Friday, May 6, 2011

Bin Laden: He didn't realize what he was getting into

Two things occured to me yesterday while reading an article on Foxnews.com about Osama's killing at the hands of U.S. forces in Pakistan. The first is that bin Laden didn't truly believe the hateful doctrine he was spewing to his followers - at least he didn't believe it to the extent his suicide operatives did. The second is that when bin Laden first decided to confront and declare war against the U.S., he really didn't understand how powerful his new enemy was. He didn't understand the global reach of the U.S. national security apparatus, or envision it being more powerful than his old Soviet enemy (whom he honestly believed he defeated with his Afghan mujahideen holy warriors).

In the article, dated May 5, 2011, it is revealed that the Navy SEALs were trained to expect bin Laden to possibly have a suicide vest on and ready to detonate. This is not a surprise given that bin Laden has sent numerous members of his organization, and others, to their deaths in this "holier than thou" manner. But he didn't have a suicide vest on. He wasn't ready to blow himself and his pursuers to pieces in the name of Allah. It appears he was ready to do the exact opposite. It's been widely reported that bin Laden had 500 euros and two phone numbers sewn into his robe when he was killed. Osama bin Laden was ready to run.

Why was this so? Simply put, he was a coward who didn't truly believe in his own vitriolic preachings. If he had, there is no doubt he would have made sure to take as many American agents with him on his way to the after-life. Imagine the benefit to al Qaeda's movement had bin Laden decided to make his final moment a symbolic suicide attack against U.S. forces? He would have been praised by his followers for decades or centuries as a martyr to the likes of Jesus Christ. This would have been devastating for anti-jihadist terrorism operations. Suicide attacks against U.S. and allied forces would most likely increase exponentially for years to come. However, he didn't plan to, nor did he, sacrifice himself for the sake of his unholy cause. He planned to survive. He planned to run and hide like a coward, while he continued sending young Muslim men and women to their deaths on his behalf. We should all be thankful that bin Laden himself exposed his al Qaeda movement for the baseless fraud it really is.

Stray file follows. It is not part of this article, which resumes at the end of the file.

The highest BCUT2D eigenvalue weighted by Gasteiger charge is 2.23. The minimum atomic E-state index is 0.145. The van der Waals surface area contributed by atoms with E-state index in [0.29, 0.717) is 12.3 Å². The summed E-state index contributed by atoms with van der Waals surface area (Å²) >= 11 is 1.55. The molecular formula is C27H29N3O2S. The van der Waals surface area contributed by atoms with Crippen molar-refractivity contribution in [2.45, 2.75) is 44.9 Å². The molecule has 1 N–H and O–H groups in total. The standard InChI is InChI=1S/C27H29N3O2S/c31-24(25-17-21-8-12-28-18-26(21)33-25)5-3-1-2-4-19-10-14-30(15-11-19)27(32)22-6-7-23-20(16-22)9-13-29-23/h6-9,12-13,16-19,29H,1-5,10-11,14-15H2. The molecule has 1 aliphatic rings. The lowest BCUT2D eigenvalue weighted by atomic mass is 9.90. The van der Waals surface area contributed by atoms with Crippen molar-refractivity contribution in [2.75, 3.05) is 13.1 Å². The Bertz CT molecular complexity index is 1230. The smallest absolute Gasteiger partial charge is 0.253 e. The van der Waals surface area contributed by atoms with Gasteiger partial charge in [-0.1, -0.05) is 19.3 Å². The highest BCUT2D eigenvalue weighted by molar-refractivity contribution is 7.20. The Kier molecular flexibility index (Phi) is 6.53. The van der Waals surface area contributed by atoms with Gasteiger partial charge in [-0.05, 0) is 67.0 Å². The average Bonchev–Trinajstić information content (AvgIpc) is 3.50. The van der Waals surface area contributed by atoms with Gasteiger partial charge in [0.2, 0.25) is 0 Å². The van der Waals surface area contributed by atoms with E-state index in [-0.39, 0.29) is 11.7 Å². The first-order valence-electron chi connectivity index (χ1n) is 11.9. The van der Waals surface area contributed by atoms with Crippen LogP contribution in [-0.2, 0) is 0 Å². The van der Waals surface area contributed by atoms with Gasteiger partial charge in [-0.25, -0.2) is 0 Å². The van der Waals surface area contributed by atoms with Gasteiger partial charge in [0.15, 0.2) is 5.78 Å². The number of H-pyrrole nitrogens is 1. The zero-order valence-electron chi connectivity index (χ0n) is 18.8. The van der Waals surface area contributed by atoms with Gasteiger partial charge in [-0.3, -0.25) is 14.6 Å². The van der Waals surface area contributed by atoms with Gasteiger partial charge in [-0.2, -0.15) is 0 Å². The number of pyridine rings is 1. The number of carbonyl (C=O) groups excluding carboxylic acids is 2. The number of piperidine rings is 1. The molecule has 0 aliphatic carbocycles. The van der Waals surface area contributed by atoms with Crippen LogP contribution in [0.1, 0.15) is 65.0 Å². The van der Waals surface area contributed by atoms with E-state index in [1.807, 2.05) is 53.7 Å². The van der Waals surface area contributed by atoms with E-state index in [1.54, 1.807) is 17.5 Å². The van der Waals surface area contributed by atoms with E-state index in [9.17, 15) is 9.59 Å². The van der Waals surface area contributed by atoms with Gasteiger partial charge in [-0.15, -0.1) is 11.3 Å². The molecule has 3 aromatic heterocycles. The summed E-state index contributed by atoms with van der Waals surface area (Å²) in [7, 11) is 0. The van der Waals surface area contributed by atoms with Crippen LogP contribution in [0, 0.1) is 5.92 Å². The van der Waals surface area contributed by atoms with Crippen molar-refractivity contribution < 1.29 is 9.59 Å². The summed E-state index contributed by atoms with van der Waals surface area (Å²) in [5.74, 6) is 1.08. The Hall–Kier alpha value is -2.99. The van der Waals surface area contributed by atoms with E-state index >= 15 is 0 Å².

Regarding the second point...bin Laden's public disdain for the U.S. began in 1990, when the Saudi Arabian monarchy allowed U.S. troops on their soil to defend against a potential Iraqi assault. Bin Laden was insulted by the fact that the Saudi monarchy denied his request to allow him and his mujahideen holy warriors to defend against Saddam Hussein's Iraq, but then allowed an "infidel" U.S. military - with women among their ranks - to have the job. After defeating the Soviet Union in Afghanistan - the greatest military force in the world in his view - why shouldn't he have been tasked with defending the holiest country in all of Islam? This was not to be, and bin Laden turned his ire toward the United States, a foe he believed much less powerful than his old communist enemy. Over twenty years later, after fleeing and witnessing the horror he'd brought down upon his colleagues in Tora Bora, while holed-up in a compound in Abbottabad, Pakistan, how wrong he'd turned out to be.
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Sunday, May 1, 2011

Osama bin Laden is Dead

Tonight, U.S. President Barack Obama addressed the nation to announce that the U.S. has killed and recovered the body of Osama bin Laden in Pakistan. This is historic news as it may bring closure to the families who lost loved ones in the attacks on September 11, 2001. But it may also help bring closure to those families who have lost loved ones in the battle against jihadist terrorism since 9/11, and to the families who were effected by al Qaeda before 9/11. Bin Laden first declared a "holy" war against the U.S. in 1996. He told his followers that it was their duty to kill any American anywhere in the world. He then cemented his existence in the American psyche by bombing the U.S. embassies in Tanzania and Kenya in 1998, killing hundreds of people, and again declaring war on the U.S. In 2000, the U.S.S. Cole was bombed by al Qaeda while at port in Yemen and tens of servicemen and women were killed. And then came his greatest single act of terror, in fact the most devastating terrorist attack in history, September 11, 2001. Indeed, this news of May 1, 2011, is historic.

While the battle against terrorist extremism will most likely go on for years to come, it is time to reflect on the intelligence community (IC) personnel, the soldiers, and the political leaders who have pursued this mission for the last ten years. It is time for gratitude. I want to personally thank all who have contributed to this effort around the world, those who have stood for freedom and tolerance, and put their lives on the line in defense of those ideals. I want to especially thank my family and friends who have served and continue to serve.

However, let us all remember that violence is not the only tool in our arsenal against terrorism, nor is it even the most important or always even necessary. Yes, Osama bin Laden is dead at the hands of U.S. forces...vengeance has been delivered. But the most devastating retaliatory action taken against Osama bin Laden and al Qaeda was on September 12, 2001, and will continue on May 2, 2011. That action was resilience...the resilience shown by the American people when they went back to work, back on an airplane, back on vacation, back to a Yankee, Red Sox, or Nationals game, back to church, to temple, and back to the mosque.
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